2008 CK70

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2008 CK70
Discovered by LINEAR (704)
Discovery date 09 February 2008
MPC designation 2008 CK70
Apollo NEO,[2]
Orbital characteristics[2]
Epoch 2013-Apr-18
Aphelion 1.620 AU (Q)
Perihelion 0.5852 AU (q)
1.102 AU (a)
Eccentricity 0.4692
1.16 yr
116.3° (M)
Inclination 6.068°
Physical characteristics
Dimensions ~31 meters (102 ft)[3]
Mass 4.0×107 kg (assumed)[3]

2008 CK70 (also written 2008 CK70) is a near-Earth asteroid.[2] In 2013 it had the 7th highest impact threat on the Palermo Technical Impact Hazard Scale.[4] It was discovered on 9 February 2008 by Lincoln Near-Earth Asteroid Research (LINEAR) at an apparent magnitude of 19 using a 1.0-meter (39 in) reflecting telescope.[1] It has an estimated diameter of 31 meters (102 ft)[3] and is not large enough to qualify as a potentially hazardous object. Ten precovery images from January 2008 have been located.[5] It was removed from the Sentry Risk Table on 21 December 2013.[6] It may be possible to recover the asteroid in late September 2017, but it will have an apparent magnitude of about 22.[7]

It has an observation arc of 35 days with an uncertainty parameter of 6.[2] Perturbations by Earth and Venus will increase the orbital uncertainty over time.[8] When the asteroid only had an observation arc of 5 days, virtual clones of the asteroid that fit the uncertainty region in the known trajectory showed a 1 in 2,700 chance that the asteroid could impact Earth on 14 February 2030.[3] With a 2030 Palermo Technical Scale of −2.94,[3] the odds of impact by 2008 CK70 in 2030 were about 870 times less[9] than the background hazard level of Earth impacts which is defined as the average risk posed by objects of the same size or larger over the years until the date of the potential impact.[10] The power of such an air burst would be somewhere between the Chelyabinsk meteor and the Tunguska event depending on the actual size of the asteroid. Using the nominal orbit, JPL Horizons shows that the asteroid will be 0.08 AU (12,000,000 km; 7,400,000 mi) from Earth on 14 February 2030.[11] On 19 May 2031, the asteroid may pass as close as 0.0088 AU (1,320,000 km; 820,000 mi) from Venus.[8]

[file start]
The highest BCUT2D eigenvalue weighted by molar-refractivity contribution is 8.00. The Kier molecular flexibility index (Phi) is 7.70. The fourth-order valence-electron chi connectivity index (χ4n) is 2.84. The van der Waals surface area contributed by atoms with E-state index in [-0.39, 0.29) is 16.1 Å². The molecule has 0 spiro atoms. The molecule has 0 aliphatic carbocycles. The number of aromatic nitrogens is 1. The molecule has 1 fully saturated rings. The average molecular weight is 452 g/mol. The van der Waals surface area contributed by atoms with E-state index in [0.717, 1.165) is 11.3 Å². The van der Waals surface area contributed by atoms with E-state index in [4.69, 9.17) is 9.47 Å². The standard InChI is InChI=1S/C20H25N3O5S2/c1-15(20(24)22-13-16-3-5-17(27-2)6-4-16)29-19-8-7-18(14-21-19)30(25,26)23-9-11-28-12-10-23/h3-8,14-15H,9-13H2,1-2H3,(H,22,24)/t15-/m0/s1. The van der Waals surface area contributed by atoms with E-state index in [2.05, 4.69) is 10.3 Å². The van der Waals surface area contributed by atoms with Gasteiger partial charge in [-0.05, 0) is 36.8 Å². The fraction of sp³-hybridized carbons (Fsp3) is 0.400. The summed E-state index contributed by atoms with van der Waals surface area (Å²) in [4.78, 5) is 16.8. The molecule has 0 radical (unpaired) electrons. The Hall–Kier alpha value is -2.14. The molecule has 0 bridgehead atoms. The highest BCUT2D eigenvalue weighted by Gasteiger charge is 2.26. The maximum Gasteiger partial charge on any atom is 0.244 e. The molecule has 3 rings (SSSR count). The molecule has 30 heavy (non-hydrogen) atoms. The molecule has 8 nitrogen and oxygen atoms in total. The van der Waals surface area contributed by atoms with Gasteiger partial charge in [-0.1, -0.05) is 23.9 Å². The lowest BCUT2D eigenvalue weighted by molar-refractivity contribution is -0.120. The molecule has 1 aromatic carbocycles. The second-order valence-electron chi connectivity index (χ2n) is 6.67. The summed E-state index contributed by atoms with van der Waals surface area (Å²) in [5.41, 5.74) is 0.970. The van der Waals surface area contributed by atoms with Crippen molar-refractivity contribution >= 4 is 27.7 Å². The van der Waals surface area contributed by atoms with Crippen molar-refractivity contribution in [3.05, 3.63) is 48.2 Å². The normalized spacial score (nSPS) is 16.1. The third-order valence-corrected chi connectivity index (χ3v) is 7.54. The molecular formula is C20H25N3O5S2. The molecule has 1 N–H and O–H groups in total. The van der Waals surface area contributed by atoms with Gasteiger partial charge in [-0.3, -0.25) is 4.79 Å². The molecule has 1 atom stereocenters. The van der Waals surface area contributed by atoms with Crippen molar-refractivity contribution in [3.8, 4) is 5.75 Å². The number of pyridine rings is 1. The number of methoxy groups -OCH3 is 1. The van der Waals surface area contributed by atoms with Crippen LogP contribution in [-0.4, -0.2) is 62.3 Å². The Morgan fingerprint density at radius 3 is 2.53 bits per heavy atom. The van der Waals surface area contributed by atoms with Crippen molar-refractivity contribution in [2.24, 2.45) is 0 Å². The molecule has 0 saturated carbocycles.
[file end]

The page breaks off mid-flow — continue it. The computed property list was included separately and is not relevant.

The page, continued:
1. ^ a b "MPEC 2008-C69 : 2008 CK70". IAU Minor Planet Center. 2008-02-11. Retrieved 2013-08-15.  (K08C70K)
  2. ^ a b c d e f "JPL Small-Body Database Browser: (2008 CK70)" (last observation: 2008-02-14; arc: 35 days). Jet Propulsion Laboratory. Retrieved 2014-01-23. 
  3. ^ a b c d e "Earth Impact Risk Summary: 2008 CK70". Wayback Machine: NASA/JPL Near-Earth Object Program Office. Retrieved 2013-08-15. 
  4. ^ "Sentry Risk Table". Wayback Machine: NASA/JPL Near-Earth Object Program Office. 15 August 2013. Retrieved 2013-08-15. 
  5. ^ "Orbit 2008 CK70". IAU Minor Planet Center. Retrieved 2014-01-23. 
  6. ^ "Date/Time Removed". NASA/JPL Near-Earth Object Program Office. Retrieved 2014-01-23. 
  7. ^ "2008CK70 Ephemerides for 15 September 2017 through 15 October 2017". NEODyS (Near Earth Objects – Dynamic Site). Retrieved 2014-02-20. 
  8. ^ a b "JPL Close-Approach Data: (2008 CK70)" (last observation: 2008-02-14; arc: 35 days). Retrieved 2014-01-23. 
  9. ^ Math: 102.94 = 870
  10. ^ "The Palermo Technical Impact Hazard Scale". NASA/JPL Near-Earth Object Program Office. 31 Aug 2005. Retrieved 2013-08-15. 
  11. ^ Horizons output. "Horizon Online Ephemeris System". Retrieved 2014-01-23.  (Geocentric Solution)

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